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SamIAm's avatar

What do you do if your child grows up to be a murderer?

Asked by SamIAm (8633 points ) January 11th, 2011

I don’t know if this question really has an answer…

Between the Arizona shooting this past weekend, and last week’s episode of Grey’s Anatomy, I’ve been thinking.

Do you know anyone who has had to deal with this? Have you personally had to deal with anything like this?

How do you cope with something like that?

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11 Answers

anartist's avatar

Jefgrey Dahmer’s parents did a very difficult but brave thing. When he was murdered in jail, they offered his brain to medical science in hopes of discovering something about its makeup that made Jeffrey what he was.

Mostly I would be in agony, both for the families of my child’s victims and for the horrible fate of my child becoming what he or she became. And I would tear myself apart with guilt because maybe I could have done something to prevent his or her twisted growth into a monster. And I would feel shamed before all the world. Without strong family support, I might kill myself.

Meego's avatar

I’m not sure. I think similarily those parents that have children that are or have been actively involved in criminal activity may have somewhat of the same feelings if they are at all normal. If my child acted criminal in any manner I would feel bad for all parties involved, usually criminal activity never is without a victim. That being said murder is the worse and I would definatley express my most outward disgust to my child and their actions and make sure they repay to the victims families in anyway even if it had to be the death of my child. I really think teaching understanding to my child at that point would be #1 on my list as well as taking responsibility for their actions, and making sure there was justice for all involved.

Pandora's avatar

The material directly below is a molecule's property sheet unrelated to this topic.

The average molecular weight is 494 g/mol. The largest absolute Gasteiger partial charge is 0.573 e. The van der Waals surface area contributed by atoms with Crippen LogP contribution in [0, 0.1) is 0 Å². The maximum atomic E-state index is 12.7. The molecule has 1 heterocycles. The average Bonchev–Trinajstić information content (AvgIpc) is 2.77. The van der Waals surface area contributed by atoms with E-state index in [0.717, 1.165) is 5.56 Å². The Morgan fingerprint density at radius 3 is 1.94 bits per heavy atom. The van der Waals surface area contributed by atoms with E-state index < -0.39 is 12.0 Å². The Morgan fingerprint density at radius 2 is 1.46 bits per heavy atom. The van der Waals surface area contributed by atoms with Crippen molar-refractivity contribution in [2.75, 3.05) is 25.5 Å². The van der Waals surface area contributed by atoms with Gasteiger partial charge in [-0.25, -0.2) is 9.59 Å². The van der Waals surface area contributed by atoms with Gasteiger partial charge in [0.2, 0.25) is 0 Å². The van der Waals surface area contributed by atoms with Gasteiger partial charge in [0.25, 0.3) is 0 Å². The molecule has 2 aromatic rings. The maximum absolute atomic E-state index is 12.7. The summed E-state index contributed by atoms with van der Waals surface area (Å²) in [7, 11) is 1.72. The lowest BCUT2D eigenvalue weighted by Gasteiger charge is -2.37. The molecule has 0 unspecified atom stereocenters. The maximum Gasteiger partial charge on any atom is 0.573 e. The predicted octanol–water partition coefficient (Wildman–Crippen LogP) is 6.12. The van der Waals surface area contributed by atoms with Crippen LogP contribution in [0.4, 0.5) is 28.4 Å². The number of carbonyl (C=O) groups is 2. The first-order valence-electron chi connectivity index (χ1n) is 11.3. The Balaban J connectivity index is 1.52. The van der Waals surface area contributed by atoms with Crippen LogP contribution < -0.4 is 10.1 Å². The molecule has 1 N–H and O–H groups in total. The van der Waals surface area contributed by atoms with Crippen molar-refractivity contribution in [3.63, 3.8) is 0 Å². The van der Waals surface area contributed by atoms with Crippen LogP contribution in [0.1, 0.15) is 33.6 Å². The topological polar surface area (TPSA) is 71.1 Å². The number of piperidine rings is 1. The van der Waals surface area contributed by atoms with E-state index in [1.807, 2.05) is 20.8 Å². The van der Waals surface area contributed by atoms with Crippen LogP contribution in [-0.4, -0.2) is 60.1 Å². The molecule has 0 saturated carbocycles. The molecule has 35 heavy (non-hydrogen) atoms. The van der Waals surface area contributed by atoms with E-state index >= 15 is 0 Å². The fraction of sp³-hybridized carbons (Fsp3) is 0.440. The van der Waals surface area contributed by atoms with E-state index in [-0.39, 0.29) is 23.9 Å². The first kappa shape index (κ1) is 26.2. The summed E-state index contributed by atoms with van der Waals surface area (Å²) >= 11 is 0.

I don’t know what I would do but I would probably feel devastated and horrified at the pain he/she has caused some other family. I would probably feel guilty wondering if there was something I could’ve done to prevent this. Unfortanely there aren’t sudden cures for mental illness. From what I understand he was mentally ill and even kicked out of school because other students didn’t feel safe around him. Trying to self medicate with street drugs didn’t do him any favors either. His parents probably didn’t feel safe around him either. It is a tradegy for anyone to go through.
I for one would probably need counseling after something like that. I would have a hard time dealing with the fact I helped create a life that took other lives. I would probably feel,angry, sad, confused and cheated.

laureth's avatar

I married into this family.

Before I knew them, my husband’s brother killed their father, shooting him until he bled out, in hopes of getting the insurance money. It didn’t work out that way and he ended up in jail for about a decade (he was a minor at the time of the crime). At some point inside, he did a lot of soul searching and realized how wrong it all was. When he got out of prison, he was a changed man and even married a woman who had four kids by three fathers who were growing up as young hooligans in a trailer park, in hopes of raising them right. My mother-in-law stood up for him as “best man” at the wedding when no one else would.